The next question is what exactly needs to go into an art request. This part is pretty subjective, based on the depth the art director is looking for in the descriptions. For example, for “Hulk Punches Thing,” either of the following descriptions might be acceptable depending on what the art director is looking for. Of course, he or she will also edit where appropriate.
“The green Hulk has just punched Thing in the face. Thing is flying backward through a wall that’s crumbling around him.”
“The green Hulk has just punched Thing in the face. Thing’s neck is snapped back, reeling from the blow. He is flying backward through a wall that’s crumbling around him. The wall should be made of light-colored brown bricks such that the fragments of the wall that are flying apart kind of make it look like pieces of the Thing are flying apart as well. The Hulk looks enraged; he’s bared his teeth and spittle drips from his mouth. He should not be wearing the silly purple pants. (Other pants are okay though.)”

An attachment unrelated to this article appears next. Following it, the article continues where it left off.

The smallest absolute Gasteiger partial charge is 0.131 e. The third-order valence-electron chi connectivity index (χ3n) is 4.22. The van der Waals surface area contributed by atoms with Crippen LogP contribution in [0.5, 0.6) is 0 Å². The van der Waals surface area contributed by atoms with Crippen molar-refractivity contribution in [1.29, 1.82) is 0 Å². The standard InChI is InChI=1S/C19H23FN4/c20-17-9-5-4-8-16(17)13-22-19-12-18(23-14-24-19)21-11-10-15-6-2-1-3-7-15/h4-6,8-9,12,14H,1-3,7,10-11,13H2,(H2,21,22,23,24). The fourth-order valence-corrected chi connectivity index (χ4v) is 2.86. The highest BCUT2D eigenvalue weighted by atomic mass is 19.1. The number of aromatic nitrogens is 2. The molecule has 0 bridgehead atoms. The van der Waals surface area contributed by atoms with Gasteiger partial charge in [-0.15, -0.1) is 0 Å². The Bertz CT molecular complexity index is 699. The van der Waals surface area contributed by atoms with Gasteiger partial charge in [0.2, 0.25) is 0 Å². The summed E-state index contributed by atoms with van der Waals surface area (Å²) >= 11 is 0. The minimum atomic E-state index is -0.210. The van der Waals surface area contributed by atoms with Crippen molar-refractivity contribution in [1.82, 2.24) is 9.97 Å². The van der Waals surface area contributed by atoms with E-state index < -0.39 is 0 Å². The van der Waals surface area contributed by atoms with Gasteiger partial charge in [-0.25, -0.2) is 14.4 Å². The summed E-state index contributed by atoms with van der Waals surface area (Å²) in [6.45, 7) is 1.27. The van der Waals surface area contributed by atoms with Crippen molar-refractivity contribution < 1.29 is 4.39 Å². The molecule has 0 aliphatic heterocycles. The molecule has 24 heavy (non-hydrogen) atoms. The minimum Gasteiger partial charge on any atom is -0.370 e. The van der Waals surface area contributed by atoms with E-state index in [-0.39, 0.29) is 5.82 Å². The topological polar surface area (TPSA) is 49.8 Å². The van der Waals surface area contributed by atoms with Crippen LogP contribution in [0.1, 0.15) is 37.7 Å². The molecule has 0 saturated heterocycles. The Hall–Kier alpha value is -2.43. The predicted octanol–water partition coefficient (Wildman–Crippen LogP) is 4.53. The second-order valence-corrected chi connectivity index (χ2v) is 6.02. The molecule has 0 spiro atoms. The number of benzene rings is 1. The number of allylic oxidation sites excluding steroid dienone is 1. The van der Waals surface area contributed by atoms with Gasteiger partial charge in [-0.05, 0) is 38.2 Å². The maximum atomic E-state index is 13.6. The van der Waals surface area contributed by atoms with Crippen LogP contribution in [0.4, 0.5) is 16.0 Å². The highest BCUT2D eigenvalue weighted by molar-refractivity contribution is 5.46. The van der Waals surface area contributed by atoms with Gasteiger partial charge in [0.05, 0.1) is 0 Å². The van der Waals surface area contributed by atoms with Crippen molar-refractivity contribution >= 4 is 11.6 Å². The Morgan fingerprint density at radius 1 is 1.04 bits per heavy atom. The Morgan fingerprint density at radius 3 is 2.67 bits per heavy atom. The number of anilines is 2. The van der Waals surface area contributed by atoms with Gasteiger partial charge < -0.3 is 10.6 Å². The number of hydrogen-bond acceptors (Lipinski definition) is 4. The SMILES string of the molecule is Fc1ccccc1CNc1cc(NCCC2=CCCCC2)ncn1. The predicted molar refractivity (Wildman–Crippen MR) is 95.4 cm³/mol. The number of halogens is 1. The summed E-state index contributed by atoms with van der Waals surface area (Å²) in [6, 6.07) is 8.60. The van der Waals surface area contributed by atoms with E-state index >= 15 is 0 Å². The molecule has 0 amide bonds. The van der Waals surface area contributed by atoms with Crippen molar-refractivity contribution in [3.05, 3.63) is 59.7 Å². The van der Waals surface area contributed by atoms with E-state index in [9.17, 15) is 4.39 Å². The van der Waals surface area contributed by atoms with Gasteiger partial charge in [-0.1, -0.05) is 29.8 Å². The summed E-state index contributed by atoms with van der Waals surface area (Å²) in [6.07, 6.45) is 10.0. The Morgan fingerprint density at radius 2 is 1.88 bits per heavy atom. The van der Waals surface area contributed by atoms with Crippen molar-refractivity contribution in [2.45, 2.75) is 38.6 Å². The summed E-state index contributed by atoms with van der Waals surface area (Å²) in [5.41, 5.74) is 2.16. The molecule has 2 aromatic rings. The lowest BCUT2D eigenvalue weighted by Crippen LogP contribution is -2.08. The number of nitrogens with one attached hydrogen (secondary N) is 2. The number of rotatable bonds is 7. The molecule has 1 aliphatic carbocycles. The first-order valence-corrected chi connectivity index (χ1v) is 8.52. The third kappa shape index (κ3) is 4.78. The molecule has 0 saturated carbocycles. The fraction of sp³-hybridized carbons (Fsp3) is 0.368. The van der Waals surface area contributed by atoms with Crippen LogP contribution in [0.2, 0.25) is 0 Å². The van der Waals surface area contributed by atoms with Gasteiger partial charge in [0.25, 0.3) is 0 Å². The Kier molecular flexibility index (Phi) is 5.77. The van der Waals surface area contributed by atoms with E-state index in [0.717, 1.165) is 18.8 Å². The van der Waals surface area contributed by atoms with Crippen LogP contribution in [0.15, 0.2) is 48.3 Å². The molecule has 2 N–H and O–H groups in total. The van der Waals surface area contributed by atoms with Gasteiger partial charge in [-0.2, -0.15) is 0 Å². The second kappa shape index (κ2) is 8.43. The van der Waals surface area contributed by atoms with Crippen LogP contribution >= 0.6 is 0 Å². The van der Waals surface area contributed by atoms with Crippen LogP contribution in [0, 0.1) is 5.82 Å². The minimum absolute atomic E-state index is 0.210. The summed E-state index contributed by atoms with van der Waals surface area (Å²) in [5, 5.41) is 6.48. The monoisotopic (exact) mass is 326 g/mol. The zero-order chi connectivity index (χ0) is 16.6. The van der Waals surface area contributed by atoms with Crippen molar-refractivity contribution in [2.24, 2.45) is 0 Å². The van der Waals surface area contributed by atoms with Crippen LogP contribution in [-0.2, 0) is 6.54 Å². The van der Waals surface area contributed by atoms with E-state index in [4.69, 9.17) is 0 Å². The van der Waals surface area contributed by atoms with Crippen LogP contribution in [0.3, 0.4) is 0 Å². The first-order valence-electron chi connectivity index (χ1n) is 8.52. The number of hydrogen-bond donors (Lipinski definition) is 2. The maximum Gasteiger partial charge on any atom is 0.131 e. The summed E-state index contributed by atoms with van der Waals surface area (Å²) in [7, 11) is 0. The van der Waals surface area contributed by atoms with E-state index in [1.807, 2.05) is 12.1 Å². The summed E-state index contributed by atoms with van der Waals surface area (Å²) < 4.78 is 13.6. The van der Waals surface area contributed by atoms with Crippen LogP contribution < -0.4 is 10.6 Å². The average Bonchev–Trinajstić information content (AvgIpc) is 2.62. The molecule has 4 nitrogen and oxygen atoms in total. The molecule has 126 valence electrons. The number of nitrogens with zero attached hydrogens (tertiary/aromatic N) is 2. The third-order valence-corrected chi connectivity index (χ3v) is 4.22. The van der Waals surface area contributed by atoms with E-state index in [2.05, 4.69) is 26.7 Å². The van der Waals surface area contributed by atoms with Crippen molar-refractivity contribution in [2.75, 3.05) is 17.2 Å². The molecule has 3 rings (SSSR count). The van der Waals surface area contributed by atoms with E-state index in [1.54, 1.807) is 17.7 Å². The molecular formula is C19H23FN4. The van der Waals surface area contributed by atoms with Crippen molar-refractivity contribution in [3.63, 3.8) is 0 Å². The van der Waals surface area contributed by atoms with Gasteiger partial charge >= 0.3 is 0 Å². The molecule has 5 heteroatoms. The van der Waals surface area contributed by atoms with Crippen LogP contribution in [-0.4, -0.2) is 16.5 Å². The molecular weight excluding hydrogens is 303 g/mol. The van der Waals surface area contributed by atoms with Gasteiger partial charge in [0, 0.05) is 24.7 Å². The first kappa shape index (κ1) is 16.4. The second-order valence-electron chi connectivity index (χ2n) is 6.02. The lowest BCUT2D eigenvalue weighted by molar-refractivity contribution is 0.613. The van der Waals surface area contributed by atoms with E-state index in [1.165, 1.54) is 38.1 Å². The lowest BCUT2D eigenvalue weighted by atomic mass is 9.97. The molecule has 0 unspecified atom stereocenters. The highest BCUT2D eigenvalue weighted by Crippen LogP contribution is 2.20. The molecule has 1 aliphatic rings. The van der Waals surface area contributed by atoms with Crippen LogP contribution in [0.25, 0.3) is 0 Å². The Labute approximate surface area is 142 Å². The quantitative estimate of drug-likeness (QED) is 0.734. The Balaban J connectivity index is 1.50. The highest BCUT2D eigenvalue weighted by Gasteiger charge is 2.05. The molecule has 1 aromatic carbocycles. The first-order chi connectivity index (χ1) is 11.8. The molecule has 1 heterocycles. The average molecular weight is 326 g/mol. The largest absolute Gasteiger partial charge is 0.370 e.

It’s important to note that the purpose of these requests is to give the artists a concept to work with. The less descriptive the request is, the more freedom an artist has to go nuts. On the other hand, sometimes, when given too much freedom, an artist will take a piece in a direction that isn’t what the expansion requires. It’s a delicate balance, but fortunately the art director usually will know the best approach to take with each of his or her artists.
One last point about writing art requests is to see if there are places we can put in special details like references, jokes, or easter eggs. For example, in the Marvel Origins set, each member of the Fantastic Four had three versions. We tried to make it so that the smallest version of each character had old school artwork, the middle version looked like it was from the 80’s, and the big version looked more modern.